- Chris Lilley, Chair, W3C SVG Working Group, and W3C Graphics Activity Lead (W3C)
In general, TAG participants other than the Director serve two-year terms. In order to stagger terms, some participants of the initial TAG will serve a one-year term.
Public Work Mode Supports Accountability
As the issues that the TAG will address are important to the Web community at large, the discussion list for the TAG, as well as the list of deliverables, the charter, and status reports, will be public documents. Please refer to the public TAG home page for more information.
About the World Wide Web Consortium [W3C]
The W3C was created to lead the Web to its full potential by developing common protocols that promote its evolution and ensure its interoperability. It is an international industry consortium jointly run by the MIT Laboratory for Computer Science (MIT LCS) in the USA, the National Institute for Research in Computer Science and Control (INRIA) in France and Keio University in Japan. Services provided by the Consortium include: a repository of information about the World Wide Web for developers and users, and various prototype and sample applications to demonstrate use of new technology. To date, over 510 organizations are Members of the Consortium. For more information see http://www.w3.org/
Testimonials for the W3C Technical Architecture Group
BEA welcomes this recognition by the W3C membership of our leadership role in the development of web services standards and products. Being elected to the Technical Architecture Group of the W3C will enable us to play an even greater role in building consensus around web standardization. We view the W3C as the primary organization for the development of these standards and the TAG as the vehicle to provide the leadership necessary to be successful.-- Edward Cobb, Vice President, Architecture & Standards for BEA Systems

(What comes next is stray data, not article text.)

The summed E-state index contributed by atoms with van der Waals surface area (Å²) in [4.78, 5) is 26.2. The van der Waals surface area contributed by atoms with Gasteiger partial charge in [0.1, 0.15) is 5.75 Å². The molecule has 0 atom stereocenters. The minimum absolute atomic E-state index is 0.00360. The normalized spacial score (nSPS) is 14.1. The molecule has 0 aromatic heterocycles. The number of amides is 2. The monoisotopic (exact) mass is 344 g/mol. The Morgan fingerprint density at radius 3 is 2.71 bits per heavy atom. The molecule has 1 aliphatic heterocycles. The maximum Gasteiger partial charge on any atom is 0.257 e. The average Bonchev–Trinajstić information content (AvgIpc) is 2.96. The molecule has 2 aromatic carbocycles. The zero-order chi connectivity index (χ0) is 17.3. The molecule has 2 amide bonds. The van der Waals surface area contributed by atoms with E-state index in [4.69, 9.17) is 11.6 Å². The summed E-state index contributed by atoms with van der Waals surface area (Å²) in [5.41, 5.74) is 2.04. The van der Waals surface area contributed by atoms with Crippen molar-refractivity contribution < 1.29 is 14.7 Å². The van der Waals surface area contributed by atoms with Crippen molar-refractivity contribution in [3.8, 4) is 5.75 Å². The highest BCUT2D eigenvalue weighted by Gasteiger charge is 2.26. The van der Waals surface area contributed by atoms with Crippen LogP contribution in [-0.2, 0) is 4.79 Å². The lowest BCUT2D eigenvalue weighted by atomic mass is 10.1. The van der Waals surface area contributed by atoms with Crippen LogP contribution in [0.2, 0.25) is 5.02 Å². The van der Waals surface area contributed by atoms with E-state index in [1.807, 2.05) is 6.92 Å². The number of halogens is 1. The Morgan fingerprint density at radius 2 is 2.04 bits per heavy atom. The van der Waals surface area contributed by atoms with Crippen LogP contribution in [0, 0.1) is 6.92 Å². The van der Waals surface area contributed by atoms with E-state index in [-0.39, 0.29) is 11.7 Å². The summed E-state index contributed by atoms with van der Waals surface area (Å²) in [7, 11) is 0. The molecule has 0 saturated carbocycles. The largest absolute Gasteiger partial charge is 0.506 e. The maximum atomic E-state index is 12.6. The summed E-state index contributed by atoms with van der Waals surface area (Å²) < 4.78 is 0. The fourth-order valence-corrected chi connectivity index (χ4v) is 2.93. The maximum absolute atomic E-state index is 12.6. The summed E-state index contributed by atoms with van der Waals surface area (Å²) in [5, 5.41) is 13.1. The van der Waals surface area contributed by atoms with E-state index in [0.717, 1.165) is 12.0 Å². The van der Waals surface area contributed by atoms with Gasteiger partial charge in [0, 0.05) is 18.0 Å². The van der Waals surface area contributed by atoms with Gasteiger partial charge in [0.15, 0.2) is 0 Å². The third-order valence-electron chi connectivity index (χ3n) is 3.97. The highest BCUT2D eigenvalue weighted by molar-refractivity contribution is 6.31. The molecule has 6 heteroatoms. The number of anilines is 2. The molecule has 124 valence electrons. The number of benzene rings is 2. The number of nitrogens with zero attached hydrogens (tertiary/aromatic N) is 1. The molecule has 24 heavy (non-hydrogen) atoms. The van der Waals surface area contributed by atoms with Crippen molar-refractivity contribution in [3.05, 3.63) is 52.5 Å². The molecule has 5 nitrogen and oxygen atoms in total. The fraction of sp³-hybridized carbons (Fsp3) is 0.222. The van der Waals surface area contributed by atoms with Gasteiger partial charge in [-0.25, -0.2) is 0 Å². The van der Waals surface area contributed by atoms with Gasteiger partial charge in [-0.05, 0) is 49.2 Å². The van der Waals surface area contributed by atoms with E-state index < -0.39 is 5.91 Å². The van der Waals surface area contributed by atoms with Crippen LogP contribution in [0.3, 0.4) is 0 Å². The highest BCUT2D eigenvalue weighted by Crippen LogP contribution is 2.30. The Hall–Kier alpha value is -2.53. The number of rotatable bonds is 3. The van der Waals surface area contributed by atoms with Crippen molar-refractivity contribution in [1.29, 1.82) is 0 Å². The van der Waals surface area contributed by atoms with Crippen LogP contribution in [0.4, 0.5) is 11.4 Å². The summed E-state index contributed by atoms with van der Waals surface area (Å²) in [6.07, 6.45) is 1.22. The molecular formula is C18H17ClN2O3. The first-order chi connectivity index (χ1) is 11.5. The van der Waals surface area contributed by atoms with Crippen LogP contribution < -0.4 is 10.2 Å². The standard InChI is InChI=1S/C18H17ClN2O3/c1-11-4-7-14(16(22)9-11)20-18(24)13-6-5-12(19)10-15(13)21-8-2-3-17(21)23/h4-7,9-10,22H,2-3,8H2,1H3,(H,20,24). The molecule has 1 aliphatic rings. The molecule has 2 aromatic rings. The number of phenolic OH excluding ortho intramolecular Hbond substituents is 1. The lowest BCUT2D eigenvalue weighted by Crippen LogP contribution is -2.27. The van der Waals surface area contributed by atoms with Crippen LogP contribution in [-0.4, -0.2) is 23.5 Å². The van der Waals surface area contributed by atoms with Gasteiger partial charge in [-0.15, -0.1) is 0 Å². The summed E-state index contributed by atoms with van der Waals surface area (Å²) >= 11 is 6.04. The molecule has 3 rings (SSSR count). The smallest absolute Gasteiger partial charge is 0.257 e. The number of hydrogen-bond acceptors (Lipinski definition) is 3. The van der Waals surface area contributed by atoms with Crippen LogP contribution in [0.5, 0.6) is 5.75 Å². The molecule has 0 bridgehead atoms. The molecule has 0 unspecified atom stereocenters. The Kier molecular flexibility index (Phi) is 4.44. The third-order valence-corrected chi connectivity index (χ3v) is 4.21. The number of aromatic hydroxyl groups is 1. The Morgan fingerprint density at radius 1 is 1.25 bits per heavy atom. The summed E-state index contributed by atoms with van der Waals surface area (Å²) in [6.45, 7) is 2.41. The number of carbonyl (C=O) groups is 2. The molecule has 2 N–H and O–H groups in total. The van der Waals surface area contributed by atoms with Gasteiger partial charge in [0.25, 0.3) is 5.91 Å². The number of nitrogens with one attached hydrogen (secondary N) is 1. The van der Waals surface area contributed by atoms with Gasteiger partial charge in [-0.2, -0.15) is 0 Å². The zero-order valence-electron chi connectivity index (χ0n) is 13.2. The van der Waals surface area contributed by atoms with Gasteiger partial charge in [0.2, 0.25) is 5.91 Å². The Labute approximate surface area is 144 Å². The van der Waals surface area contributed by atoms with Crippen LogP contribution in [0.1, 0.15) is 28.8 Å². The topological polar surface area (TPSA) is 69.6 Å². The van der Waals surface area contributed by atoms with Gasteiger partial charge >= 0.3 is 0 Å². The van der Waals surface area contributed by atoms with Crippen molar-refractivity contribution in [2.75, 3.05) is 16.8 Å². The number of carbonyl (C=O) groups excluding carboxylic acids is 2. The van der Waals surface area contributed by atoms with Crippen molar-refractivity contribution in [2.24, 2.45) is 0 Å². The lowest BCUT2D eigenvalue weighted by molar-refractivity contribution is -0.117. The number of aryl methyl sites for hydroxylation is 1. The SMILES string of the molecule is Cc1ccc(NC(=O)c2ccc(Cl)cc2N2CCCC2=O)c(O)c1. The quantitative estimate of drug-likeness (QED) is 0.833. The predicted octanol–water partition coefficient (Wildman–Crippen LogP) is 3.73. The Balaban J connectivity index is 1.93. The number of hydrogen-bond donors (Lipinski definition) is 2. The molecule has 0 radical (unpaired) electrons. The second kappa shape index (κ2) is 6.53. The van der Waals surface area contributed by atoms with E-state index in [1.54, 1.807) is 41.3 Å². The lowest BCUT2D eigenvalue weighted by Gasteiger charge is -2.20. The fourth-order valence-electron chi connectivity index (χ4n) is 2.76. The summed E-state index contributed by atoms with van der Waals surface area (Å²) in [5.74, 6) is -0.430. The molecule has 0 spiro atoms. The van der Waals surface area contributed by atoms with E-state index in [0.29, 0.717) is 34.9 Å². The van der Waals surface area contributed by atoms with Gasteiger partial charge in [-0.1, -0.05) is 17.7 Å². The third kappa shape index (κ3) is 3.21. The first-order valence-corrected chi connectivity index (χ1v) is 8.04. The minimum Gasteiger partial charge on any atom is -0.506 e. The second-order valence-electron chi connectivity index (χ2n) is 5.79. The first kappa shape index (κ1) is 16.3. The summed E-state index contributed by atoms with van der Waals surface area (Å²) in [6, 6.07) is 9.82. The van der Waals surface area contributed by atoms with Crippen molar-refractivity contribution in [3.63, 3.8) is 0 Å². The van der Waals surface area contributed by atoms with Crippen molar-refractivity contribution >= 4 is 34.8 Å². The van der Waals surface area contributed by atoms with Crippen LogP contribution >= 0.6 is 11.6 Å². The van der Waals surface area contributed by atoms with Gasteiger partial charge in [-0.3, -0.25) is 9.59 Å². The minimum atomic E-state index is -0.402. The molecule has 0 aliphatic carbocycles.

The Web is a wonderful thing: Programmers can easily create software that works just fine with the servers at microsoft.com, sun.com and ibm.com, which obviously are very different kinds of systems. The set of rules that make this possible isn't big, but it is very important. Someone has to take responsibility for making sure the rules keep working, and that as we ask those servers to do more and more, we keep those rules firmly in mind and don't break anything. I'm delighted to have been asked to help out with this on the W3C TAG.-- Tim Bray, antarcti.ca CEO and Co-editor of XML 1.0
We're delighted that HP is playing a critical role in the W3C's newly formed TAG. We support open standards and market-unifying architectures because they help our customers by levelling the playing field for developers and pave the way for widespread innovation.-- Rich DeMillo, VP and CTO, Hewlett-Packard Co.
Microsoft is very pleased that Paul has been elected to sit on the Technical Architecture Group of the W3C. The W3C is an important part of the standards process. This is a critical time for the evolution of XML standards. The Technical Architecture Group is responsible to supply the expertise necessary to ensure that W3C recommendations are technically sound and relevant. Microsoft looks forward to working with the W3C and its member companies to help shape the future of XML and the Web.-- Andrew Layman, XML Web Services architect, Microsoft Corporation